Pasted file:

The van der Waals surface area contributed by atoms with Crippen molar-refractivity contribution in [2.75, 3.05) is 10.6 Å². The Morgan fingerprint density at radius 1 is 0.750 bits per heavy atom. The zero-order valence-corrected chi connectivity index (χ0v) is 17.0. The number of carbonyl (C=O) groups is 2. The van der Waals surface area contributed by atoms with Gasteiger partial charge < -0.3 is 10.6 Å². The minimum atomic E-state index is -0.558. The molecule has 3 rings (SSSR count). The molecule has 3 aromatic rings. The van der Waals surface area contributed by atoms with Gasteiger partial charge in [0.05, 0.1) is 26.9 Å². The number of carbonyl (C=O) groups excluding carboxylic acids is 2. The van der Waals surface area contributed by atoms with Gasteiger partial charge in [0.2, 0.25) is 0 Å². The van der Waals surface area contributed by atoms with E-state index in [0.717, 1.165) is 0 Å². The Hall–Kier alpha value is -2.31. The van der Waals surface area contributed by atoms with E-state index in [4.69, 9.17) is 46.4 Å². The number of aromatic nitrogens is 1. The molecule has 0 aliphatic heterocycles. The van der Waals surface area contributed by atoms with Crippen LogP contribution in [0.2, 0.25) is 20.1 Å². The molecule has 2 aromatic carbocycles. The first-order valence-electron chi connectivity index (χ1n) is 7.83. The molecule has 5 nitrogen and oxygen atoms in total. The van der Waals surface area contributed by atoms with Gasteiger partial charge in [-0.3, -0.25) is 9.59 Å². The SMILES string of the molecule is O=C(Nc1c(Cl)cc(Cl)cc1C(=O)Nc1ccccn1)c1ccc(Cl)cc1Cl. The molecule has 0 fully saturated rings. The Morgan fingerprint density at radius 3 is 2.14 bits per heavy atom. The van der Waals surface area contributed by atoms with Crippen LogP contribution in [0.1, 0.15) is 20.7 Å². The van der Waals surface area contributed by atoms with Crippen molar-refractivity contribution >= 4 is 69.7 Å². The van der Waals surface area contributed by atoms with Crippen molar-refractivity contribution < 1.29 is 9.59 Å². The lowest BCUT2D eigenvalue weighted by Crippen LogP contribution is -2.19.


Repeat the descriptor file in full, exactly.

The van der Waals surface area contributed by atoms with Crippen molar-refractivity contribution in [2.75, 3.05) is 10.6 Å². The Morgan fingerprint density at radius 1 is 0.750 bits per heavy atom. The zero-order valence-corrected chi connectivity index (χ0v) is 17.0. The number of carbonyl (C=O) groups is 2. The van der Waals surface area contributed by atoms with Gasteiger partial charge < -0.3 is 10.6 Å². The minimum atomic E-state index is -0.558. The molecule has 3 rings (SSSR count). The molecule has 3 aromatic rings. The van der Waals surface area contributed by atoms with Gasteiger partial charge in [0.05, 0.1) is 26.9 Å². The number of carbonyl (C=O) groups excluding carboxylic acids is 2. The van der Waals surface area contributed by atoms with Gasteiger partial charge in [0.2, 0.25) is 0 Å². The van der Waals surface area contributed by atoms with E-state index in [0.717, 1.165) is 0 Å². The Hall–Kier alpha value is -2.31. The van der Waals surface area contributed by atoms with E-state index in [4.69, 9.17) is 46.4 Å². The number of aromatic nitrogens is 1. The molecule has 0 aliphatic heterocycles. The van der Waals surface area contributed by atoms with Crippen LogP contribution in [0.2, 0.25) is 20.1 Å². The molecule has 2 aromatic carbocycles. The first-order valence-electron chi connectivity index (χ1n) is 7.83. The molecule has 5 nitrogen and oxygen atoms in total. The van der Waals surface area contributed by atoms with Gasteiger partial charge in [-0.3, -0.25) is 9.59 Å². The SMILES string of the molecule is O=C(Nc1c(Cl)cc(Cl)cc1C(=O)Nc1ccccn1)c1ccc(Cl)cc1Cl. The molecule has 0 fully saturated rings. The Morgan fingerprint density at radius 3 is 2.14 bits per heavy atom. The van der Waals surface area contributed by atoms with Crippen LogP contribution in [0.1, 0.15) is 20.7 Å². The van der Waals surface area contributed by atoms with Crippen molar-refractivity contribution >= 4 is 69.7 Å². The van der Waals surface area contributed by atoms with Crippen molar-refractivity contribution < 1.29 is 9.59 Å². The lowest BCUT2D eigenvalue weighted by Crippen LogP contribution is -2.19.